The academic metrics are reported from page 30 onwards of the Annual Report. Although the funding of studentships on the grant was withdrawn, a total of 18 students have been funded through a combination of the EPSRC Doctoral Training Account, the grant and other sources. Of these, 12 students have graduated. The titles of their theses are listed on p30. The number of papers from MATCH will inevitably rise as the pipeline continues to deliver, but of the 130 papers published or accepted to date, 11 have already been cited more than 20 times, and the corpus has enjoyed over 600 citations.
Exploitation Route The impact indicates great potential for use by service delivery agencies, health technology procurement agencies, and companies offering products and services in the health sector. Our contribution to an impact on health and in industry, includes: Development of the Headroom method for early stage assessment of the value and its application with industry; Development of MATCH software tools to support health economic evaluation and user needs elicitation; Collaboration with hospitals in modelling of clinical pathways for those with stroke and atrial fibrillation; Industry case studies including work with DePuy, Sofradim, Randox and Moor Instruments; Use of MATCH tools by ABA consultants to support 30 companies and 10 NICE/medical technology assessment submissions.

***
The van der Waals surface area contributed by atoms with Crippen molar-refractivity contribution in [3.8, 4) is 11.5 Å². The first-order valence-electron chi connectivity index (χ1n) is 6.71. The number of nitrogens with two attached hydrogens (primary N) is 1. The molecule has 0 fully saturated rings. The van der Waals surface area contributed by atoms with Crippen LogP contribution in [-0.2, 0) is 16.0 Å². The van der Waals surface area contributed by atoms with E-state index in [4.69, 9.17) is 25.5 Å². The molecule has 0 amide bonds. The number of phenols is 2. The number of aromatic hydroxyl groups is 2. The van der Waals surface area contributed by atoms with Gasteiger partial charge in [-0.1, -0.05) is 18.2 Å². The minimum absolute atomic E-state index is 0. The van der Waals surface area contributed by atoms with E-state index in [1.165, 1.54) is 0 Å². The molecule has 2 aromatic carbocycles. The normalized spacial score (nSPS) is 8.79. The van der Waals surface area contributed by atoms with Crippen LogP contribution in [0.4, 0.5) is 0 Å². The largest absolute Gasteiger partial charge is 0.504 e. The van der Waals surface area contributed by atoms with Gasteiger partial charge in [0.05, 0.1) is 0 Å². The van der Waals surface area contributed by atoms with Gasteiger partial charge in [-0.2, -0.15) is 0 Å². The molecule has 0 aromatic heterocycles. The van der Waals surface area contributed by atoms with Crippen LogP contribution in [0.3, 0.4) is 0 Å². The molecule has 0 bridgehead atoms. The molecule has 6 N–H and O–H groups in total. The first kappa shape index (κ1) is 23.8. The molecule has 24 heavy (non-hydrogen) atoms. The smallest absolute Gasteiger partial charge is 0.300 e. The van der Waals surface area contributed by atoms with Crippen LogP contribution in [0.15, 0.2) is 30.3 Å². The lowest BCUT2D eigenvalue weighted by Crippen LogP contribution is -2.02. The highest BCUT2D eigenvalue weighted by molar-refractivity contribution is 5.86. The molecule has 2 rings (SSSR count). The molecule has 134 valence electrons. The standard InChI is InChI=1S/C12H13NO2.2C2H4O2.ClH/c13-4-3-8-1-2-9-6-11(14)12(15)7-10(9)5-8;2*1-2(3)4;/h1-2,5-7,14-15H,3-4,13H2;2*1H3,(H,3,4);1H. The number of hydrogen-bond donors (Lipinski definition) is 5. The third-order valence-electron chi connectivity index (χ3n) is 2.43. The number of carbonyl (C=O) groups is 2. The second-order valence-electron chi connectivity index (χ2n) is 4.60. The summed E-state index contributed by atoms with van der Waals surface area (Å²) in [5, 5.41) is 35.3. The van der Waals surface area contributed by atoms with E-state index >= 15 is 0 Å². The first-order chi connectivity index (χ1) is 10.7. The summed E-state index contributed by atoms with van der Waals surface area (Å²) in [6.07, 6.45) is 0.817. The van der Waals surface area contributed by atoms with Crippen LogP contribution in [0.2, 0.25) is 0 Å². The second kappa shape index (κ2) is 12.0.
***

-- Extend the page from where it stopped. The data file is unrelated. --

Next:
Critical policy contributions include: Contributing to the Healthcare Industries Task Force and supporting the implementation of health economic evaluation by the Centre of Evidence; Contributing to the setting up of NICE's MedTech evaluation programme; Working with the National Patient Safety Agency and producing a guide to user testing in medical devices; Contributing to writing a SCIE guide for carers of people with dementia of how to best use technology solutions.
The impact on the research community is captured in a separate volume: MATCH Analysis of Impact: People Stories. Nearly a fifth of everyone involved in MATCH (students, researchers, support and administrative staff, and academics) have moved into industry or the public sector, while more than a third have been promoted in their own or another institution, indicating MATCH's dynamic contribution towards capacity-building. Beyond this has been the personal learning, where narrative after narrative reports on the way people have expanded their horizons and their technical skills by working in the highly multi-disciplinary environment that has been created.
Sectors Healthcare
URL http://www.match.ac.uk